Beer Myths

Before I started working in the historic brewery, there were a lot of half-truths or myths about beer that I thought were true. It’s surprising what ends up as common knowledge, even if it’s not always accurate! Let’s go through five beer myths and see how true they really are….

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In the historic brewery, we strive to give you the most accurate beer info possible… no half-true myths down here!

 

  1. Darker beers are stronger, more bitter, or more medicinal

I touched on this claim a little in my story of stout post. I hear this a lot down in the historic brewery, especially during porter and stout season. As soon as I pour out our inky black stout into the glass, many people assume that the darker the beer, the more alcoholic or bitter it will be.

Our stout comes in at 4.5%, which is a lower ABV than a commercial lager. In fact it has the same ABV as our session ale, the best bitter. As for bitterness, our stout does tend to have a roasted grains/coffee flavor, but it scores significantly lower on the IBU scale than other brews like our India Pale Ale.

The myth about stout being a medicinal beer comes from the story that nursing women in Ireland were “prescribed” a pint of Guinness to renew their strength and iron levels after breastfeeding. The fact that the typical mouthfeel of a stout is hearty and thick likely leads the drinker to believe it is a beer rich in vitamins and minerals. However, the medical validity of this claim is very questionable, and stout is no healthier for you than any other unfiltered beer. It is unlikely that beer will cure your iron deficiency or help you breast feed, but it does have some iron and B-12 in it from the brewer’s yeast!

   2. Beer before liquor makes you sick, but liquor before beer does not.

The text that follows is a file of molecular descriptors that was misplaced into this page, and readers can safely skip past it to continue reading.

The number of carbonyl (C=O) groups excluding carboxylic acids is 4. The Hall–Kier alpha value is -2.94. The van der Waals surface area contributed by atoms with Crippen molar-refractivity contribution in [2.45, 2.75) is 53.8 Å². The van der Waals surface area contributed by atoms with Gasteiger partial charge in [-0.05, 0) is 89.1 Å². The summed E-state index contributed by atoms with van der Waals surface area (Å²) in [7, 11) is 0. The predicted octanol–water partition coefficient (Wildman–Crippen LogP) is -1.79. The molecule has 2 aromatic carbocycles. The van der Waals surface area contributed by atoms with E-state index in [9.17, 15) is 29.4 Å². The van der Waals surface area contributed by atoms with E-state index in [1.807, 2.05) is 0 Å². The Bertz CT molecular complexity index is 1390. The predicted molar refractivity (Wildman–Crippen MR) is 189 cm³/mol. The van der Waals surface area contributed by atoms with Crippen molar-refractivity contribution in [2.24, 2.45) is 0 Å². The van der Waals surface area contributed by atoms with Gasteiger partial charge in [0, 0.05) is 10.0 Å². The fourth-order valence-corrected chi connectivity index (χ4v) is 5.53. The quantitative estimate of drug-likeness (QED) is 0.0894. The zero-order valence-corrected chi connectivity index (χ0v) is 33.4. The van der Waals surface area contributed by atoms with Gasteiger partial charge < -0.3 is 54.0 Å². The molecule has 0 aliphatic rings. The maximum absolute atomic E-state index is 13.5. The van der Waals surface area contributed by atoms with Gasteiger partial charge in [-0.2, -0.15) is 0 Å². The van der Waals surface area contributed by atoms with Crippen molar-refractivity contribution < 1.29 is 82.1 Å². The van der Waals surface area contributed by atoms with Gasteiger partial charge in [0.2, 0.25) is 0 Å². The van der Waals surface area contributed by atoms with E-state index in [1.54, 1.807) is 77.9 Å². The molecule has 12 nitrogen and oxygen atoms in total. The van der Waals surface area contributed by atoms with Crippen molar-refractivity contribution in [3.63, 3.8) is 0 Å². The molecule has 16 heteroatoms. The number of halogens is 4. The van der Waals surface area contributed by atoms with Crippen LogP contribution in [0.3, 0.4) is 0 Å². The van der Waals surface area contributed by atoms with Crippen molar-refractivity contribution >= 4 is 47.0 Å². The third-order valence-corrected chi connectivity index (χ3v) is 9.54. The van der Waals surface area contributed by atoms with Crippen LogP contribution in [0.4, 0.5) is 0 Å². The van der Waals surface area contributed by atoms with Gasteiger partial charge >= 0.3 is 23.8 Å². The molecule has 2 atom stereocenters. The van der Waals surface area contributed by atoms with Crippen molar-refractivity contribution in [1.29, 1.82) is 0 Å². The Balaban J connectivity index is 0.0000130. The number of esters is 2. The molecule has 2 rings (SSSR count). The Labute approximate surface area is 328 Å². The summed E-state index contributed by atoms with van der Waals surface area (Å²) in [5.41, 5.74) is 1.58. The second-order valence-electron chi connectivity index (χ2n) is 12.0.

I’ve heard this myth a million times, especially when I first started drinking. No matter what you drink in any order, drinking to excess will make you sick and likely give you a nasty hangover the next day. You can do it in any order you like, the results will still be the same. However, beer is normally consumed more slowly than a shot of hard alcohol, so maybe this myth comes from the perception that starting hard and finishing slow will help your body process the alcohol better. Either way, getting sick or hungover is solely dependent on your body’s tolerance and the amount you have decided to drink.

3. Beer tastes best straight out of the fridge, ice cold

Of course, this is purely a matter of personal preference. Some people prefer ice cold beer straight out of the fridge, and that’s okay. However, cold beer actually numbs the taste buds, making it more difficult to taste all the nuances that it has to offer. It is actually recommended that ales (such as the ones found in the Black Creek historic brewery) be served at cellar temperature. It is even recommended that dark ales be served at room temperature for best enjoyment. In case you are wondering, cellar temperature is around 50F, and room temperature is about 55F.

4. A beer lower in alcohol has less flavor